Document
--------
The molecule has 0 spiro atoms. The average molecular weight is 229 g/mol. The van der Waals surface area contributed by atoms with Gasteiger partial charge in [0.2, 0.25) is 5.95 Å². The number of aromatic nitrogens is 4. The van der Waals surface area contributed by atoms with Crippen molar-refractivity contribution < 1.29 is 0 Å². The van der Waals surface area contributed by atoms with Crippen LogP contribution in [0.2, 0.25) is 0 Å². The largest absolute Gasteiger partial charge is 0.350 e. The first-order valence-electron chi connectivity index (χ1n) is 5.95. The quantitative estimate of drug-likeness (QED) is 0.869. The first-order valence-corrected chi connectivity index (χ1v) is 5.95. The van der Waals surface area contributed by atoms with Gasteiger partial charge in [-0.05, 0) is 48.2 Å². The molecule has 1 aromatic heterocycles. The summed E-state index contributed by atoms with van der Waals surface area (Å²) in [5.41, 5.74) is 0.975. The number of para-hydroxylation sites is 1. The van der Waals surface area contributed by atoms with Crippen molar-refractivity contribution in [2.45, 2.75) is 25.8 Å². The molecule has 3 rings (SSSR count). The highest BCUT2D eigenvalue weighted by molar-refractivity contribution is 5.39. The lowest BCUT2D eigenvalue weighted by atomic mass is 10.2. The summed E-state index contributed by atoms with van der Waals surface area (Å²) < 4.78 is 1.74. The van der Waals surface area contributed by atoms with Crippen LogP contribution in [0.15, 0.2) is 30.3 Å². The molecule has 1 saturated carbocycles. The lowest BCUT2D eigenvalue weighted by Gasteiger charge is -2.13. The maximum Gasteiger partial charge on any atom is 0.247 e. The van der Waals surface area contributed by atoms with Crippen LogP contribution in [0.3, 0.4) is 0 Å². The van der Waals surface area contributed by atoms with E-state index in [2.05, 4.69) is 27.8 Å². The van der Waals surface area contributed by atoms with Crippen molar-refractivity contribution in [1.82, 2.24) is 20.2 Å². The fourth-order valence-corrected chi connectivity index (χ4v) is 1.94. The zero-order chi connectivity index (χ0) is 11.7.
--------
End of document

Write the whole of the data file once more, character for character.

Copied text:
The molecule has 0 spiro atoms. The average molecular weight is 229 g/mol. The van der Waals surface area contributed by atoms with Gasteiger partial charge in [0.2, 0.25) is 5.95 Å². The number of aromatic nitrogens is 4. The van der Waals surface area contributed by atoms with Crippen molar-refractivity contribution < 1.29 is 0 Å². The van der Waals surface area contributed by atoms with Crippen LogP contribution in [0.2, 0.25) is 0 Å². The largest absolute Gasteiger partial charge is 0.350 e. The first-order valence-electron chi connectivity index (χ1n) is 5.95. The quantitative estimate of drug-likeness (QED) is 0.869. The first-order valence-corrected chi connectivity index (χ1v) is 5.95. The van der Waals surface area contributed by atoms with Gasteiger partial charge in [-0.05, 0) is 48.2 Å². The molecule has 1 aromatic heterocycles. The summed E-state index contributed by atoms with van der Waals surface area (Å²) in [5.41, 5.74) is 0.975. The number of para-hydroxylation sites is 1. The van der Waals surface area contributed by atoms with Crippen molar-refractivity contribution in [2.45, 2.75) is 25.8 Å². The molecule has 3 rings (SSSR count). The highest BCUT2D eigenvalue weighted by molar-refractivity contribution is 5.39. The lowest BCUT2D eigenvalue weighted by atomic mass is 10.2. The summed E-state index contributed by atoms with van der Waals surface area (Å²) < 4.78 is 1.74. The van der Waals surface area contributed by atoms with Crippen LogP contribution in [0.15, 0.2) is 30.3 Å². The molecule has 1 saturated carbocycles. The lowest BCUT2D eigenvalue weighted by Gasteiger charge is -2.13. The maximum Gasteiger partial charge on any atom is 0.247 e. The van der Waals surface area contributed by atoms with Crippen LogP contribution in [0.3, 0.4) is 0 Å². The van der Waals surface area contributed by atoms with E-state index in [2.05, 4.69) is 27.8 Å². The van der Waals surface area contributed by atoms with Crippen molar-refractivity contribution in [1.82, 2.24) is 20.2 Å². The fourth-order valence-corrected chi connectivity index (χ4v) is 1.94. The zero-order chi connectivity index (χ0) is 11.7.